Hello and welcome to my show notes for the last episode of the Great Indoors podcast Series 7! As always you can listen to it in full here, and don’t forget about our ever-resourceful Facebook group The Great Indoors podcast. I can’t quite believe we’re at the end of series 7 and we recorded the entire thing during lockdown, in our respective duvet dens, complete with zoon calls, remote recordings and long-distance interviews. A huge thank you to Geberit for supporting the series.
On this episode, we catch up on the last. Following on from our diversity in interiors discussion Kate reveals her joint venture with Rukmini Patel, we chat about the emotion of home and the new trend cottagecore and Kate has an interview with Matt Gibberd, founding director of design-led estate agency The Modern House and we talk about tackling the outdoors.
We were delighted to learn that the last episode was the most listened to in the history of the Great Indoors! We handed over the show to a range of voices to highlight to lack of diversity within the interiors sector and since then Kate has an update for us. She has been working with interior designer Rukmini Patel, one of the voices, to create a sticker that companies can add to their website to show their openness and willingness to support and discuss the subject. This badge will take you to view the pledge below. If you are interested in having your comapany join in with the pledge please do contact Kate or Rukmini.
On a recent episode of the High Low podcast, the presenters were talking about a recent trending hashtag #cottagecore that’s very popular with Millenials. It’s all about craving a rural simple life brimming with nostalgia for baking, home crafts smock dresses and crosses over to interiors too. My Instagram feed is amok with smock frocks- just think the original Laura Ashley circa 1970, and I have to admit to being influenced. It got me thinking about what it is about the way we decorate our homes and how it makes us feel. Scrolling through the #cottagecore feed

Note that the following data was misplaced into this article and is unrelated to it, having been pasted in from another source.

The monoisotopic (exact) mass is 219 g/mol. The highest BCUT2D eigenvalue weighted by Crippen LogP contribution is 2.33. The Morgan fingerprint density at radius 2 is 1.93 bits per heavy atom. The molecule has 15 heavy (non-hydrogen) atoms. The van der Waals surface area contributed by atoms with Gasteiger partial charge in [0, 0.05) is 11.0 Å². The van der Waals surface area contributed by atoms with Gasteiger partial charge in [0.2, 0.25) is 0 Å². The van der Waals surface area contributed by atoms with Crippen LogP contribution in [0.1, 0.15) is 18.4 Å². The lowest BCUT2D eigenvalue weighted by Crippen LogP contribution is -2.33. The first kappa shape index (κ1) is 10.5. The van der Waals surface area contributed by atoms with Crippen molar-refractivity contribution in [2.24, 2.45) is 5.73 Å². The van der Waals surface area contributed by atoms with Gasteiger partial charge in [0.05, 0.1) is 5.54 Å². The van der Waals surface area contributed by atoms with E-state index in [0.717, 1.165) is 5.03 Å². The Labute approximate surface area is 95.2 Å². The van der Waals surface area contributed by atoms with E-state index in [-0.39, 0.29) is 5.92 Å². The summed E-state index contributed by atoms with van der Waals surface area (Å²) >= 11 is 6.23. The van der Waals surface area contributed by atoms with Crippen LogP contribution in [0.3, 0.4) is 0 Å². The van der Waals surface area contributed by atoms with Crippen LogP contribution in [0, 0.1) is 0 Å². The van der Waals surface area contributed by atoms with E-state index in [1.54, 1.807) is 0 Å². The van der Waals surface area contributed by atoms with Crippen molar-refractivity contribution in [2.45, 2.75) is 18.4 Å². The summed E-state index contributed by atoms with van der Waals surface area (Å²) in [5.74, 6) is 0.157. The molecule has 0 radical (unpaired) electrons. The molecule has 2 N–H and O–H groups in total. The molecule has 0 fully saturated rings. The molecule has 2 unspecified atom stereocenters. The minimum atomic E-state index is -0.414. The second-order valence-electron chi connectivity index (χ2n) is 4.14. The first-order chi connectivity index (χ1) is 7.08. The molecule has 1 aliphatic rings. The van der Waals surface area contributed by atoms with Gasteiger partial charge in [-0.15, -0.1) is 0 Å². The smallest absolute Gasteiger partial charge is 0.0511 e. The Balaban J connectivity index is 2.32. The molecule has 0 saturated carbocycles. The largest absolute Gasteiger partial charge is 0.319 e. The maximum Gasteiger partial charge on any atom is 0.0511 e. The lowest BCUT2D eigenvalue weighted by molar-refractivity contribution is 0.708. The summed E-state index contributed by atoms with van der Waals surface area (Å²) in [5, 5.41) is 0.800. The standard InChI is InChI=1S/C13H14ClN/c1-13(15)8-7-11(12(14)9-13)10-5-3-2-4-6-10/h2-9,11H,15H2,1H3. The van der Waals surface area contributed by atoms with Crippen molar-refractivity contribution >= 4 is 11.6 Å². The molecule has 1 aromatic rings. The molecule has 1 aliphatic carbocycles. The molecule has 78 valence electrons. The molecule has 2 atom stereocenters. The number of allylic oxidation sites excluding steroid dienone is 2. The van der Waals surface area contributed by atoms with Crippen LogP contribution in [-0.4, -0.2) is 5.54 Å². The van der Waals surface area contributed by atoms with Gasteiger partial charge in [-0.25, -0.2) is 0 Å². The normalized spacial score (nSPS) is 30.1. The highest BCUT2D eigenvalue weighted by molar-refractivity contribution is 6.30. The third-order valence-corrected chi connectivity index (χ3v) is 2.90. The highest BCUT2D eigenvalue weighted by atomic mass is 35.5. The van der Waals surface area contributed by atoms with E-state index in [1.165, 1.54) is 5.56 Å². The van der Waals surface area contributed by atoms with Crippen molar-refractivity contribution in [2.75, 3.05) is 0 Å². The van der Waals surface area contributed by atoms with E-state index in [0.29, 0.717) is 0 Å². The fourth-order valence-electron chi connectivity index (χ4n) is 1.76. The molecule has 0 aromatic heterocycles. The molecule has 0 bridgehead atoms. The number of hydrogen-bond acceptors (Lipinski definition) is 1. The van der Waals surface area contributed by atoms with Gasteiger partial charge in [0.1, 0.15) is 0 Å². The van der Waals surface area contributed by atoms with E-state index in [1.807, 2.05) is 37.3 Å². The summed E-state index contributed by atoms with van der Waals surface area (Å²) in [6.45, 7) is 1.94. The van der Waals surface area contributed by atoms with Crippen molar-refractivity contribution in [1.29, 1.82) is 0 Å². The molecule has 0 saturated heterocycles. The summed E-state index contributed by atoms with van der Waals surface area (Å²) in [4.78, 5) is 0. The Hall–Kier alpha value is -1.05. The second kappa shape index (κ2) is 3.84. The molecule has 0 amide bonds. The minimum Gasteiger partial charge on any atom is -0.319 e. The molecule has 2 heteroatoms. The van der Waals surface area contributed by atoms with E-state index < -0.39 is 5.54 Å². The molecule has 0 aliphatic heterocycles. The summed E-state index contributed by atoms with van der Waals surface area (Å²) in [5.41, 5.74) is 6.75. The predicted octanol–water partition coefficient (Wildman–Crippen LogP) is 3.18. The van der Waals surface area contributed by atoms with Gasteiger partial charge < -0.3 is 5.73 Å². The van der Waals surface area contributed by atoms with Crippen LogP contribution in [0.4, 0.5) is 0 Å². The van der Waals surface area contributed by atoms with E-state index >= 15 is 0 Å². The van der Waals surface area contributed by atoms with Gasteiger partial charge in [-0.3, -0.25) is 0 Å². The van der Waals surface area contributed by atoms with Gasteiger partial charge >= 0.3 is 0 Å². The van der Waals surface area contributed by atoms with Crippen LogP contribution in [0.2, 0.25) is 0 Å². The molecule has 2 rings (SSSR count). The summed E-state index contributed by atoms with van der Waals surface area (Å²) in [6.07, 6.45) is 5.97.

We actively made the move to leave the city to a rural part of East Sussex four years ago and I’m in full #cottagecore heaven. I’m so very grateful that I can stay connected to nature especially throughout the lockdown. This time of being at home has got us thinking about what home actually means to us and getting connected to how our homes make us feel. It, of course, means different things to different people but essentially it is a feeling – when you’re scared, unwell or upset you just want to be at home, so it is much more than just decorating. #cottagecore is all about the cosiness, comfort and nostalgia wrapped up in this hashtag which many of us can relate to. And there’s another one, #grandmacore. This is a more eccentric cottage style inspired by all things granny; think knitting, embroidered tablecloths, hand-tied posies, tea cosies, and wingback chairs.
Laura of @nofeaturewalls house is full of glorious William Morris wallpaper and pattern wall to wall – hence her Instagram handle! She has coined her style ‘Jamaican Nan Core’ which I love! She talks about how her style has been hugely influenced by her grandma Winnie. Despite her granny not having much money, that didn’t stop her from being house proud and being the talk of the street for her beautiful home. Laura has clearly been inspired and now so can we!
So it leaves the question of whether the feeling of home derives from a sense of nostalgia, your childhood home or someone who left a great impression on you?
Please do let us know what makes your house a home, or get involved with our Facebook group discussions.
For this last episode, we wanted to talk about the power of home, given that we’ve all been in them for so long now, we chatted with Matt Gibberd founding director of The Modern House to get his views on interiors post-pandemic!